2005 Salt Lake City Annual Meeting (October 16–19, 2005)

Paper No. 11
Presentation Time: 8:00 AM-12:00 PM


RUSSONIELLO, Christopher J., Department of Geology, Colby College, Waterville, ME 04901 and SHOSA, Jennifer D., Department of Geology, Colby College, Waterville, ME 04901-8840, cjrusson@colby.edu

Wetlands occupy 2% of the Earth's surface, but account for 60% of the carbon removed from the atmosphere and 20% of the methane released into the atmosphere. In order to understand the role that wetlands play in global cycles, we must describe the physical and chemical processes that occur in wetlands in a quantitative fashion. This study is an effort to gain an understanding of seasonal groundwater and chemical fluxes through a peat bog in the Belgrade Lakes region in Maine.

The Serpentine Bog and Stream serve as water conduits between two small lakes in the Belgrade Lakes watershed. The bog is approximately 2.4km2 in area and consists of approximately 2.5 meters of peat overlying granitic bedrock. In order to determine the groundwater, surface water, and chemical fluxes from one lake to the other, we have installed 8 piezometer nests along 2 transects across the peatland. Each of the piezometer nests consist of one shallow piezometer (screened at 0.5m) and one deep piezometer (screened at 2m). Pressure transducers and dataloggers have been installed in the piezometers and stream to record water levels on an hourly basis. Water temperature, pH, ORP, and DO are measured in the field and water samples from each piezometer are analyzed for major cations [Ca+2, Mg+2, Na+, and K+], major anions [HCO3-, Cl-, and SO4-2], organics [TOC and DOC], and nutrients [NO3-, and PO4-2] on seasonal bases.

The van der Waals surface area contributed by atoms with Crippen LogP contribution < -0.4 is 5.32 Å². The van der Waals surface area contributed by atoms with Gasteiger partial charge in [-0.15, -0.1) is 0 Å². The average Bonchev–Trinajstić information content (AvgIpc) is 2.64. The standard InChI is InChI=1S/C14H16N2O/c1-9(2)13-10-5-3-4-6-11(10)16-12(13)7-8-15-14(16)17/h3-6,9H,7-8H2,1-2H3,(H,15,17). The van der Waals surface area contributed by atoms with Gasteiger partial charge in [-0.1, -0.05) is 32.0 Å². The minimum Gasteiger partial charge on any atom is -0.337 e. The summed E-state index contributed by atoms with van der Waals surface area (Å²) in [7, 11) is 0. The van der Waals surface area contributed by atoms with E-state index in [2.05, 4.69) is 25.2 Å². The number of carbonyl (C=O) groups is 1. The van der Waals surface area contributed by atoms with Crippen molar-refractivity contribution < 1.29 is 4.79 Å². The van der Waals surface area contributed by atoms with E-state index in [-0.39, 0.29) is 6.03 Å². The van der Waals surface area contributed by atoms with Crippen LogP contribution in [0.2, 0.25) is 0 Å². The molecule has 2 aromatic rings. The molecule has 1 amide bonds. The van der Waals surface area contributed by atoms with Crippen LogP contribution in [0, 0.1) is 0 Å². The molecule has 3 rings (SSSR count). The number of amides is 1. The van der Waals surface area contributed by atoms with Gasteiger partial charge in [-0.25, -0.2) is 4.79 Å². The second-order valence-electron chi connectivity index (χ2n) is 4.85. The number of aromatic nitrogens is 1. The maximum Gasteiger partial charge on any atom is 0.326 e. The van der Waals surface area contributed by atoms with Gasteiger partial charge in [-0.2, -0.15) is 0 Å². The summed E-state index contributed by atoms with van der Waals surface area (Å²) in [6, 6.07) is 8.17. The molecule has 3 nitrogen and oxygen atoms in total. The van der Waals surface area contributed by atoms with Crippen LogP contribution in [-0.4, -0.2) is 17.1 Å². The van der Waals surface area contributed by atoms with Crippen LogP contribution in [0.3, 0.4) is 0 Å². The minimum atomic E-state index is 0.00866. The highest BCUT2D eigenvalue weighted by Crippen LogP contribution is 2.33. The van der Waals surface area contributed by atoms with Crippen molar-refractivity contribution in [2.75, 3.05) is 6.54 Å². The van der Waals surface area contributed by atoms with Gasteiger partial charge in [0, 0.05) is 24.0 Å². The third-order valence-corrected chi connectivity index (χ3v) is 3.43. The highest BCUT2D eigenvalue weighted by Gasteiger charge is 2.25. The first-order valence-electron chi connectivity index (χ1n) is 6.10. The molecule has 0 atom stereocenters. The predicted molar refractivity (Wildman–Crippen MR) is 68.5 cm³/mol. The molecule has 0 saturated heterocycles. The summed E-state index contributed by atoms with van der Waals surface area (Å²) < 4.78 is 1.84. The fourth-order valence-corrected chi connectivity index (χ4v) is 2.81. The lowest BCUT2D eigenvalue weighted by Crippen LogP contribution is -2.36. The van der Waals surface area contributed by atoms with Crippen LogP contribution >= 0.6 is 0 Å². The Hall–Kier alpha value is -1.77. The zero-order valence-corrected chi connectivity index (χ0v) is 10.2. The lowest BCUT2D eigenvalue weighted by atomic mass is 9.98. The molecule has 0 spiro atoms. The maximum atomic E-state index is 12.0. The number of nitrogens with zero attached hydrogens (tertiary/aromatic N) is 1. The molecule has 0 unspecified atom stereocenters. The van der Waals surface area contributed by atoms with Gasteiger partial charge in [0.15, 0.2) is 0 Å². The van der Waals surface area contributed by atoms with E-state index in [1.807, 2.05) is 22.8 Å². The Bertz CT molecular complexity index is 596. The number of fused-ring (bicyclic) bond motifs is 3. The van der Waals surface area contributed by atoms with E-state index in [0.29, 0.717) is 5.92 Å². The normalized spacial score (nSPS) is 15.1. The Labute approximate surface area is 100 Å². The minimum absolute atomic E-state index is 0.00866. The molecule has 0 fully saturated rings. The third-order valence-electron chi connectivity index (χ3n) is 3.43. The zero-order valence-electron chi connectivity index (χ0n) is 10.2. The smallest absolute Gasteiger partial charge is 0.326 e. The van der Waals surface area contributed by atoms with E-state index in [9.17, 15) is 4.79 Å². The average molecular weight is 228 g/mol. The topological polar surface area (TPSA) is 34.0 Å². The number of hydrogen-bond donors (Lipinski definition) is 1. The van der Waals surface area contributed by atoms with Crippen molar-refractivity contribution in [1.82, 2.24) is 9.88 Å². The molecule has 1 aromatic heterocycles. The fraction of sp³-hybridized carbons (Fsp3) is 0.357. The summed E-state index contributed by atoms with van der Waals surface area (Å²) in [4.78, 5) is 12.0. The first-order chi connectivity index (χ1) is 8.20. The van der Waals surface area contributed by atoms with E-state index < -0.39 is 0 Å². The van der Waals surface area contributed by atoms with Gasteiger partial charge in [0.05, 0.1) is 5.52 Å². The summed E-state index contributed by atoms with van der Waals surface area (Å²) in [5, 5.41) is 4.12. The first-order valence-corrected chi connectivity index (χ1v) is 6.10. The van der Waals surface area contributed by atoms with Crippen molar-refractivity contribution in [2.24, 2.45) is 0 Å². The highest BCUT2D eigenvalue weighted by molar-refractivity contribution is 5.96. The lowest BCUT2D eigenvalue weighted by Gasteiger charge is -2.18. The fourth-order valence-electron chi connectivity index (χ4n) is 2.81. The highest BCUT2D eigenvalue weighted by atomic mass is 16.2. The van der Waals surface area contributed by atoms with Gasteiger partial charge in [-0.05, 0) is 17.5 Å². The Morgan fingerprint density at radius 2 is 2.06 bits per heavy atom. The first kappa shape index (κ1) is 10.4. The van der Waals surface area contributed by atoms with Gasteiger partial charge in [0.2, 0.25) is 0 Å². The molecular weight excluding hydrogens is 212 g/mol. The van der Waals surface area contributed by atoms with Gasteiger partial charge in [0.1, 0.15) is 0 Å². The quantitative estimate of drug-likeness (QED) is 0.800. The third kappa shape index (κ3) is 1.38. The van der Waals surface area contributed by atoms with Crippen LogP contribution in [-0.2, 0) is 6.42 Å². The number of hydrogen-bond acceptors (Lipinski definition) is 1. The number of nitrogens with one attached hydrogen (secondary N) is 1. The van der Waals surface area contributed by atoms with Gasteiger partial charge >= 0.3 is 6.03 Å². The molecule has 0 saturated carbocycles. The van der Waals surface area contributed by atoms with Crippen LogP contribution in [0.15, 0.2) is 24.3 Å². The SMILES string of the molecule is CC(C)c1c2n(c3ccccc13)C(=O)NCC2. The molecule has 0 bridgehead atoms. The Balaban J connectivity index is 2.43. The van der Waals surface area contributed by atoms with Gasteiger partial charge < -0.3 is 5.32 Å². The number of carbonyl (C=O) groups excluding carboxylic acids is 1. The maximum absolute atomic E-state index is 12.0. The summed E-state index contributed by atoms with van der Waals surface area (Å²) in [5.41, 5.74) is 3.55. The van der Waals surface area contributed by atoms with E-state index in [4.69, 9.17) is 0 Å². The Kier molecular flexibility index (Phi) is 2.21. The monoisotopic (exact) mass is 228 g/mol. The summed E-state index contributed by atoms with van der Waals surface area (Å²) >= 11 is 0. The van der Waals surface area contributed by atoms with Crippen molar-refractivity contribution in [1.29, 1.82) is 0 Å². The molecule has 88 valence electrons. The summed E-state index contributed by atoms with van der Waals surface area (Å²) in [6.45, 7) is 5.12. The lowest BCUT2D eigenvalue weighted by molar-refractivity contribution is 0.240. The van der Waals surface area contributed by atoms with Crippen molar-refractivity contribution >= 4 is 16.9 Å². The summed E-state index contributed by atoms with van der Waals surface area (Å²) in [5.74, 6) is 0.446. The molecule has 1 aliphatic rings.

A climatological study of the Belgrade Lakes region conducted in tandem with this research has determined that there are 6 distinct seasons in central Maine based on daily mean temperature, precipitation, snowfall, snow depth, and calculated potential evapotranspiration. Our intent is to perform 6 samplings per year (one in each of the six hydrologic seasons) in order to determine the seasonal dynamics of groundwater flow through the bog and assess changes in chemical fluxes through the year. We will present results of the first two samplings along with our preliminary conclusions.